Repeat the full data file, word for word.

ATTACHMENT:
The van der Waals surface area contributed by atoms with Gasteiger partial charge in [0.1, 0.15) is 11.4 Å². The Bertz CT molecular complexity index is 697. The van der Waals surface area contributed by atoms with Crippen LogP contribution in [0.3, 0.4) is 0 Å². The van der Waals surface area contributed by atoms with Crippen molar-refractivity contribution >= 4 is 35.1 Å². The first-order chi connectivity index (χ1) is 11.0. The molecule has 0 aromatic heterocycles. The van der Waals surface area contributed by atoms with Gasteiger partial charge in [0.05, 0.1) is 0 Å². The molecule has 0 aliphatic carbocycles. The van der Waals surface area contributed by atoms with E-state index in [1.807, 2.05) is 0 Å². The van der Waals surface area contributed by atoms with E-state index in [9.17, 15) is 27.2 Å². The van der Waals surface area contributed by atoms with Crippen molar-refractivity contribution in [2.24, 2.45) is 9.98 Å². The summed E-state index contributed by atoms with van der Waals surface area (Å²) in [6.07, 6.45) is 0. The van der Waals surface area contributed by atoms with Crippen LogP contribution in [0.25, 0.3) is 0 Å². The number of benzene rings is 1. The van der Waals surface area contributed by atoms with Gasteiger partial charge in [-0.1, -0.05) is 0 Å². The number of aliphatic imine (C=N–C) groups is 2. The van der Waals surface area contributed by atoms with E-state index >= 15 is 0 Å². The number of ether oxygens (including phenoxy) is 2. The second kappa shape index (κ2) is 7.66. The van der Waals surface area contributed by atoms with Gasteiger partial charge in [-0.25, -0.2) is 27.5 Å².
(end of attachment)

The van der Waals surface area contributed by atoms with Gasteiger partial charge in [0.1, 0.15) is 11.4 Å². The Bertz CT molecular complexity index is 697. The van der Waals surface area contributed by atoms with Crippen LogP contribution in [0.3, 0.4) is 0 Å². The van der Waals surface area contributed by atoms with Crippen molar-refractivity contribution >= 4 is 35.1 Å². The first-order chi connectivity index (χ1) is 11.0. The molecule has 0 aromatic heterocycles. The van der Waals surface area contributed by atoms with Gasteiger partial charge in [0.05, 0.1) is 0 Å². The molecule has 0 aliphatic carbocycles. The van der Waals surface area contributed by atoms with E-state index in [1.807, 2.05) is 0 Å². The van der Waals surface area contributed by atoms with E-state index in [9.17, 15) is 27.2 Å². The van der Waals surface area contributed by atoms with Crippen molar-refractivity contribution in [2.24, 2.45) is 9.98 Å². The summed E-state index contributed by atoms with van der Waals surface area (Å²) in [6.07, 6.45) is 0. The van der Waals surface area contributed by atoms with Crippen LogP contribution in [0.25, 0.3) is 0 Å². The number of benzene rings is 1. The van der Waals surface area contributed by atoms with Gasteiger partial charge in [-0.1, -0.05) is 0 Å². The number of aliphatic imine (C=N–C) groups is 2. The van der Waals surface area contributed by atoms with E-state index >= 15 is 0 Å². The number of ether oxygens (including phenoxy) is 2. The second kappa shape index (κ2) is 7.66. The van der Waals surface area contributed by atoms with Gasteiger partial charge in [-0.25, -0.2) is 27.5 Å².